JavaScrypt: Browser-Based Cryptography Tools

Welcome to JavaScrypt, the high-security data encryption solution which runs entirely in your Web browser. To use the page, your browser must support JavaScript and you must not have disabled execution of that language. Let's see...

If the box above says "Your browser supports JavaScript", you're in business.

JavaScrypt runs entirely in your browser--nothing is sent to any Web site when you use it. You can, if you wish, download JavaScrypt to your own computer and use it when not connected to the Internet.

JavaScrypt's encryption facilities use the Advanced Encryption Standard (AES) adopted by the United States as Federal Information Processing Standard 197. AES supports key lengths of 128, 192, and 256 bits; JavaScrypt uses 256 bit keys exclusively.

If you're already familiar with encryption, proceed directly to the pages which implement the various components of JavaScrypt. If you're a newcomer, you may prefer to work through the JavaScrypt Tutorial, which demonstrates how they're used.

JavaScrypt Components

Why Encrypt with JavaScript?

At first glance, JavaScript may seem an odd choice for implementing encryption. These programs are rather large and complicated, and downloading and running them them takes longer than would be required for a Java applet or to access a CGI program on a Web server. I chose JavaScript for two reasons: security and transparency.

Security.   The sole reason for encryption is to protect privacy. This means the process cannot involve any link whose security is suspect. If messages were encrypted by a Web server, they would have to pass over the Internet, where any intermediate site might intercept them. Even if some mechanism such as secure HTTP could absolutely prevent the data's being intercepted, you'd still have no way to be sure the site which performed the encryption didn't keep a copy in a file, conveniently tagged with your Internet address.

In order to have any degree of security, it is essential that all processing be done on your computer, without involving any transmission or interaction with other sites on the Internet. A Web browser with JavaScript makes this possible, since the programs embedded in these pages run entirely on your own computer and do not transmit anything over the Internet. Output appears only in text boxes, allowing you to cut and paste it to another application. From there on, security is up to you.

Security is never absolute. Data encrypted with these pages might be compromised in a variety of ways, including but not limited to the following:

One can whip oneself into a fine fever of paranoia worrying about things like this. One way to rule out the most probable risks is to download a copy of these pages and the JavaScript programs they reference and run it from a "file:" URL on a computer with no network connection whatsoever located in secure premises under your control. And look very carefully at any files created by your Web browser. You may find the most interesting things squirreled away there. . . .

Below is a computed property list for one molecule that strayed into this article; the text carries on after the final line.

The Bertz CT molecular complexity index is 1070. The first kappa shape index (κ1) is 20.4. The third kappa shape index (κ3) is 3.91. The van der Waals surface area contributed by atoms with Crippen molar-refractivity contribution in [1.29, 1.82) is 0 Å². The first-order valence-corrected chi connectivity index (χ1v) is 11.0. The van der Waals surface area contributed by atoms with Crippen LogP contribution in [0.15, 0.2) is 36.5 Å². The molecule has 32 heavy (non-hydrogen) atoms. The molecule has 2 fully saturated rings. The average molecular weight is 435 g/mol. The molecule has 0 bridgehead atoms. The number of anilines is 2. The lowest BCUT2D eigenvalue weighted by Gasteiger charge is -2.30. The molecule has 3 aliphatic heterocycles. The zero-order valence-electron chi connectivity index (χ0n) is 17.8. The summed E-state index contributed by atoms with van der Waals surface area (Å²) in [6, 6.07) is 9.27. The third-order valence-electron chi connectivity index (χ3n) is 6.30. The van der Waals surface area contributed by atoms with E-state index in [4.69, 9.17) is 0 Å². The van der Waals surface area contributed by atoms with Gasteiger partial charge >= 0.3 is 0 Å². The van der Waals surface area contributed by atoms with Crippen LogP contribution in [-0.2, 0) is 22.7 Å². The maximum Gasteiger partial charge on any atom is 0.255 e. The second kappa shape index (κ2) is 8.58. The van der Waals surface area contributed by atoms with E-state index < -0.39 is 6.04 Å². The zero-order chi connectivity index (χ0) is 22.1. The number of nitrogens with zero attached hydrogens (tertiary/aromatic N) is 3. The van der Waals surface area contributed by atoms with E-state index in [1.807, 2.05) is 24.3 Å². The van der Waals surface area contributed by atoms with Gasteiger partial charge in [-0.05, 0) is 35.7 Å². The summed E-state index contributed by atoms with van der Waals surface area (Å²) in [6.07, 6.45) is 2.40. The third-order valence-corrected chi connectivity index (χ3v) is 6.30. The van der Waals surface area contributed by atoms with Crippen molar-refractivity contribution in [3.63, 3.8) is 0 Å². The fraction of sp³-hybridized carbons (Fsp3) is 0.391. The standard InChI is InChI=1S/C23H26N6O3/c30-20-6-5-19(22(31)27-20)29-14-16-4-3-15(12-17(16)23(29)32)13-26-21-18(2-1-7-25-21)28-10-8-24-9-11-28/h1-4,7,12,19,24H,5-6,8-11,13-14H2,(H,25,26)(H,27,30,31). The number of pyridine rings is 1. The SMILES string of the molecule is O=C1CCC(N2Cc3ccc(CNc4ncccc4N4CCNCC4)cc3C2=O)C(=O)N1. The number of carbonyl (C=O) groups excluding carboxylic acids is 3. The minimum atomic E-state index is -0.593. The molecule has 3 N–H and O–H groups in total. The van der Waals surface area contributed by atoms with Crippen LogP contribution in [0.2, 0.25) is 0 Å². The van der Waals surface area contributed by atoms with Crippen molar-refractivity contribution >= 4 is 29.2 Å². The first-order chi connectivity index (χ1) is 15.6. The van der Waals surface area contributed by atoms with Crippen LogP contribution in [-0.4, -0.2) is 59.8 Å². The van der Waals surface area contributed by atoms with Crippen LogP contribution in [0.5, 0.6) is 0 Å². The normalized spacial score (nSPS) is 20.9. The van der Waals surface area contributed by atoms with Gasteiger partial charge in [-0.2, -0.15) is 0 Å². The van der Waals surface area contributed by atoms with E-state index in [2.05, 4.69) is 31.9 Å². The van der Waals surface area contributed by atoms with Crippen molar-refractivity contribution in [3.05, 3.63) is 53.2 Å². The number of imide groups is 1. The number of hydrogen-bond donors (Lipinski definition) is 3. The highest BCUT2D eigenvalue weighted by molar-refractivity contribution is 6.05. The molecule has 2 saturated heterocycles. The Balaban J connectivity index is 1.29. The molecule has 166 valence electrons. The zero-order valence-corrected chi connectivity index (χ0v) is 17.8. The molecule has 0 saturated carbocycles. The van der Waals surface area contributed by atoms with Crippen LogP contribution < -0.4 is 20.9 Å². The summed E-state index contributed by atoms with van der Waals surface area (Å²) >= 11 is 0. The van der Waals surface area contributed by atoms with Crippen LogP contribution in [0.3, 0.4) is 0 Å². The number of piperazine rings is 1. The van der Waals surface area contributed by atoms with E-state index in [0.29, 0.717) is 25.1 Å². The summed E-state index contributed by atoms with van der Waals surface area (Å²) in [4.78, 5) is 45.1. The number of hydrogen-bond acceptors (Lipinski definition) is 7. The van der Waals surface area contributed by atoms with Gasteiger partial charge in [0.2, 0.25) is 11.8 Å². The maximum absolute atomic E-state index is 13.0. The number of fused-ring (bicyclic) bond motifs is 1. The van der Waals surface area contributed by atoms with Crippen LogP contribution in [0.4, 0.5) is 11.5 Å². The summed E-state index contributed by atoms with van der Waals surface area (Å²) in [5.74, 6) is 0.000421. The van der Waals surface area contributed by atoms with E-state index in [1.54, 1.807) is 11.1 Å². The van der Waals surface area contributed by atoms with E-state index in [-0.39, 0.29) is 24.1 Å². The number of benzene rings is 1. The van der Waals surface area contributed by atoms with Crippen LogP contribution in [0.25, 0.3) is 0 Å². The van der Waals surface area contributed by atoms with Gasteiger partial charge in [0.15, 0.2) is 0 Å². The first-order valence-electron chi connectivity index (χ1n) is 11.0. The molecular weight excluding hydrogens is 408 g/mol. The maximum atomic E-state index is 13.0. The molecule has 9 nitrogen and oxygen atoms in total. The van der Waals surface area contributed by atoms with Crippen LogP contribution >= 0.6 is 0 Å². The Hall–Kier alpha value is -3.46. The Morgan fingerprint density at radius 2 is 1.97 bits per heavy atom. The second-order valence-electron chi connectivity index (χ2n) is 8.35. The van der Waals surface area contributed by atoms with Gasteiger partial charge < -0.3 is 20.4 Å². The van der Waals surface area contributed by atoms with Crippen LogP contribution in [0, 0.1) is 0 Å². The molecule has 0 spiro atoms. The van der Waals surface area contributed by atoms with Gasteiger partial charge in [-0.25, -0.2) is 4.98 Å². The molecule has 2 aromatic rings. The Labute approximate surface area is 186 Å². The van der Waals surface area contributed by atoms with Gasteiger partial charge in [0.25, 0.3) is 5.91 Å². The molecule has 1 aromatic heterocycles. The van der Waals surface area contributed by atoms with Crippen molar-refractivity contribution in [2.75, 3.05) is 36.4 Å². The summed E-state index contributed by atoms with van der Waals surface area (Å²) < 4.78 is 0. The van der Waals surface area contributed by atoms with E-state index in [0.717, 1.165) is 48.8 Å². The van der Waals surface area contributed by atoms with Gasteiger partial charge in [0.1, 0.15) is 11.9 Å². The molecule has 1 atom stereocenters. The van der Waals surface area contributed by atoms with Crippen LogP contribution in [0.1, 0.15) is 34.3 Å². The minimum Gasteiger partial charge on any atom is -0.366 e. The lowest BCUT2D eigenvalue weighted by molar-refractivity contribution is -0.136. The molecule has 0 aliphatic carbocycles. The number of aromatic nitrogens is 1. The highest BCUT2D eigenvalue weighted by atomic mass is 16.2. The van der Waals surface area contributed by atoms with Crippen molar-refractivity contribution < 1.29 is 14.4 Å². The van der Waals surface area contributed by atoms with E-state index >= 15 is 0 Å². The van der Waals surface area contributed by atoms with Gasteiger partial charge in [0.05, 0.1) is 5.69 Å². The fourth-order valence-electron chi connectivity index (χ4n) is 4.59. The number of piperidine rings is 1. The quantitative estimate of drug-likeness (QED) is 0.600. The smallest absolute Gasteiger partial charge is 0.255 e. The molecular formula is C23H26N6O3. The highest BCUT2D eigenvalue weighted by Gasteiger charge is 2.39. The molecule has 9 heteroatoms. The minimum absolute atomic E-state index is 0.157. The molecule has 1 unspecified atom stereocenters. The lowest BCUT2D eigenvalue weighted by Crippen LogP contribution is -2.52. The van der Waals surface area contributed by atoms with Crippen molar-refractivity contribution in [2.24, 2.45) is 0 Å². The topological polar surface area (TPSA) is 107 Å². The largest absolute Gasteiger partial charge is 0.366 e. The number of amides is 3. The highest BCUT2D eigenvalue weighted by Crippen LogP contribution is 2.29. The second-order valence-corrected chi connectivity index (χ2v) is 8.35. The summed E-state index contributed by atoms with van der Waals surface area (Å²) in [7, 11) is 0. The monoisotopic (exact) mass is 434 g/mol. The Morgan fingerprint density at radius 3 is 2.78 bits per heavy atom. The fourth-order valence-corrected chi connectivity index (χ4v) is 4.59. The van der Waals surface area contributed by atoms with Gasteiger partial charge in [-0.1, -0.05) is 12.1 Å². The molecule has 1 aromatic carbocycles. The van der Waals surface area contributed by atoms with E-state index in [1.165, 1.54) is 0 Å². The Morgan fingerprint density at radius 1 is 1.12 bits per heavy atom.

Transparency.   Any security-related tool is only as good as its design and implementation. Transparency means that, in essence, all the moving parts are visible so you can judge for yourself whether the tool merits your confidence. In the case of a program, this means that complete source code must be available, and that you can verify that the program you're running corresponds to the source code provided.

The very nature of JavaScript achieves this transparency. The programs are embedded into the Web pages you interact with; to examine them you need only use your browser's "View Source" facility, or save the page into a file on your computer and read it with a text editor; any JavaScript components the pages reference can be similarly downloaded and examined in source code form. JavaScript's being an interpreted language eliminates the risk of your running a program different from the purported source code: with an interpreted language what you read is what you run.

Transparency is important even if you don't know enough about programming or security to determine whether the programs contain any flaws. The very fact that they can be examined by anybody allows those with the required expertise to pass judgment, and you can form your own conclusions based on their analysis.


The JavaScript implementation of the AES (Rijndael) encryption algorithm was developed by Fritz Schneider; it has been modified slightly for use in JavaScrypt. If you wish to integrate AES encryption in a JavaScript utility of your own, you may prefer to start with the original version.

The JavaScript implementation of the MD5 message-digest algorithm was developed by Henri Torgemane; please view the source code file md5.js to examine the code, including the copyright notice and conditions of use. The MD5 algorithm was developed by Ron Rivest.

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by John Walker
December, 2005
This document is in the public domain.